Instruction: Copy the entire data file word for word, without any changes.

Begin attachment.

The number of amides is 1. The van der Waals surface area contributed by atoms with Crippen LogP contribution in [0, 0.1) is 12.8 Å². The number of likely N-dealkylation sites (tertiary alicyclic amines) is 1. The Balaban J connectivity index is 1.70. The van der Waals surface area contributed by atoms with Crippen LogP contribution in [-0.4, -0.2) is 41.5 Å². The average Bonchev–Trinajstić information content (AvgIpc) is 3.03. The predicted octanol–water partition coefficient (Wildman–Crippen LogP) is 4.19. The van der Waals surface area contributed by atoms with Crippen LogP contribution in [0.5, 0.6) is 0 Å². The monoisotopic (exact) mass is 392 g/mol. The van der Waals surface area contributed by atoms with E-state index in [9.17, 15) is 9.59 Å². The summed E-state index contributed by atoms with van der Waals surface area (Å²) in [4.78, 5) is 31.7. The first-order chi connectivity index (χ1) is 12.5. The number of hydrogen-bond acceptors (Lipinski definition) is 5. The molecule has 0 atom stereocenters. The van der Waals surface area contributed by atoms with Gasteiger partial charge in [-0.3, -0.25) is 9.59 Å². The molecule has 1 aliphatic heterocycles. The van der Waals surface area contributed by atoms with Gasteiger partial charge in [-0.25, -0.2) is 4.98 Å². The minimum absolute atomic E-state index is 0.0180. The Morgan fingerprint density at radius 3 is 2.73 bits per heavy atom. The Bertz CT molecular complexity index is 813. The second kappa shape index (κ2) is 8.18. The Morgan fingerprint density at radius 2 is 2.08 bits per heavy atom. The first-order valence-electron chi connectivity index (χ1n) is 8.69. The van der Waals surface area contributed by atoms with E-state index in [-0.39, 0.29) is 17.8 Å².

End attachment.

The number of amides is 1. The van der Waals surface area contributed by atoms with Crippen LogP contribution in [0, 0.1) is 12.8 Å². The number of likely N-dealkylation sites (tertiary alicyclic amines) is 1. The Balaban J connectivity index is 1.70. The van der Waals surface area contributed by atoms with Crippen LogP contribution in [-0.4, -0.2) is 41.5 Å². The average Bonchev–Trinajstić information content (AvgIpc) is 3.03. The predicted octanol–water partition coefficient (Wildman–Crippen LogP) is 4.19. The van der Waals surface area contributed by atoms with Crippen LogP contribution in [0.5, 0.6) is 0 Å². The monoisotopic (exact) mass is 392 g/mol. The van der Waals surface area contributed by atoms with E-state index in [9.17, 15) is 9.59 Å². The summed E-state index contributed by atoms with van der Waals surface area (Å²) in [4.78, 5) is 31.7. The first-order chi connectivity index (χ1) is 12.5. The number of hydrogen-bond acceptors (Lipinski definition) is 5. The molecule has 0 atom stereocenters. The van der Waals surface area contributed by atoms with Gasteiger partial charge in [-0.3, -0.25) is 9.59 Å². The molecule has 1 aliphatic heterocycles. The van der Waals surface area contributed by atoms with Gasteiger partial charge in [-0.25, -0.2) is 4.98 Å². The minimum absolute atomic E-state index is 0.0180. The Morgan fingerprint density at radius 3 is 2.73 bits per heavy atom. The Bertz CT molecular complexity index is 813. The second kappa shape index (κ2) is 8.18. The Morgan fingerprint density at radius 2 is 2.08 bits per heavy atom. The first-order valence-electron chi connectivity index (χ1n) is 8.69. The van der Waals surface area contributed by atoms with E-state index in [-0.39, 0.29) is 17.8 Å².